I am overwhelmed at the response – from friends and strangers alike – to this feature, published this weekend in Fairfax Media’s Good Weekend magazine. The reaction has been deep, gentle and sad for me – I hadn’t expected my words to touch people as they have, or to be so familiar to so many, or to stir quite so many tears. Good, I hope, will come of them…
With early-onset Alzheimer’s comes the accentuating of deeply-ingrained habits, writes Daisy Dumas of her mother’s struggle.
My mother slowly, clearly, says her name. As we drive along the motorway towards London Heathrow airport, I next ask her age. “1948.” And today’s date? “2016. 2015. Monday.”
I’ve flown from Australia to England to surprise my parents for a family celebration and, with the jet lag still raging, it is time to turn around and head back to my home in Sydney. As my 70-year-old father drives, I gently interview my 67-year-old mother as a way to collect as much as I can, at this stage, of her. Of her words, her memories, herself. I’ve done this several times over the past year or two and, on this unseasonably cold April evening, the progressing damage to her brain is blunt and frightening.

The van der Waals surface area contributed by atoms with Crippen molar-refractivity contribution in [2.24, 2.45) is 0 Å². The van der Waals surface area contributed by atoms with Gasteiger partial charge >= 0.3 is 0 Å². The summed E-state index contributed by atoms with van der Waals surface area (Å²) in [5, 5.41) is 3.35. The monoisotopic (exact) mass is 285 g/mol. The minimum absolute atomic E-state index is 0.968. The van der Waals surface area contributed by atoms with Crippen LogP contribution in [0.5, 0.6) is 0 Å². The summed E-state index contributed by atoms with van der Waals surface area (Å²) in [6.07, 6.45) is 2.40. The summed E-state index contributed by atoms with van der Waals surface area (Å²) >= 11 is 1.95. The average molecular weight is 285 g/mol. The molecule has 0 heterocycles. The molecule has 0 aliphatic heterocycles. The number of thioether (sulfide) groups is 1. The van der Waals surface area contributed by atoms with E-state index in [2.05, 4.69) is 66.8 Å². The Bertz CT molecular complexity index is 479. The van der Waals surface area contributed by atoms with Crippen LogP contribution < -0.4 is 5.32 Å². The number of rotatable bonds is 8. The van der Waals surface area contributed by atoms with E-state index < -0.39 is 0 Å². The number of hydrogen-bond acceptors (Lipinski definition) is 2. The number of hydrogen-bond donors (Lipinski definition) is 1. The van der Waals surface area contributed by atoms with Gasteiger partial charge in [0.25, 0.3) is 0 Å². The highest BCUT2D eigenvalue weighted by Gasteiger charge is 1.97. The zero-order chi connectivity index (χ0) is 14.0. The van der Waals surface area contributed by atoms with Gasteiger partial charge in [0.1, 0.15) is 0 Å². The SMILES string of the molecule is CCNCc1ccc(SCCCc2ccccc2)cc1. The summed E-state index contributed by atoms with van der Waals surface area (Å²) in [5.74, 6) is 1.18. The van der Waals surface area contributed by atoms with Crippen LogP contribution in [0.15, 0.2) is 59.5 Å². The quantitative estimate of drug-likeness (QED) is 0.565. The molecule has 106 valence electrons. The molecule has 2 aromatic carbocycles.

“The last one with me was. The last one is. It is 1970 with me,” she says, when I ask what she is doing now.
It is not just through her delayed, oblique answers and morbidly crippled language that my mother’s dementia is evident. She no longer drives, plays piano, cooks well, reads, concentrates for more than a minute or stays active. She stamps her foot and slaps my father, to whom she has been married for 44 years. Her vocabulary, once as sparkling as she always looked, is limited to about 50 words.
And these days, she buys. Like a toddler who cannot be dissuaded, my mother sees something she wants and will not be stopped from owning it. She spends money without sensing its value or the pointlessness of what she is buying.
This morning, a delivery arrived at her front door: a $200 pair of shoes. She has a similar pair on her feet. There are two unopened bottles of the same Chanel perfume on her dressing table. (Beauty routines, I suspect, will be one of the final traits to be prised away from her by this creeping, stultifying disease.) In the fridge are five identical tubs of butter. The kitchen cupboards hold similar stockpiles, bought, then forgotten.
Every day, mail-order catalogues arrive at my parents’ home in southern England, a steady stream of pictures of women smiling “buy me” in their wrap dresses and Santorini swimsuits. That my mother can’t tell me the date but can quietly dial the orderline number – in unmissable, bold print – ask for the skirt on page 23, give her credit-card details and, days later, receive yet another item she will never wear, bewilders my father, three sisters and me.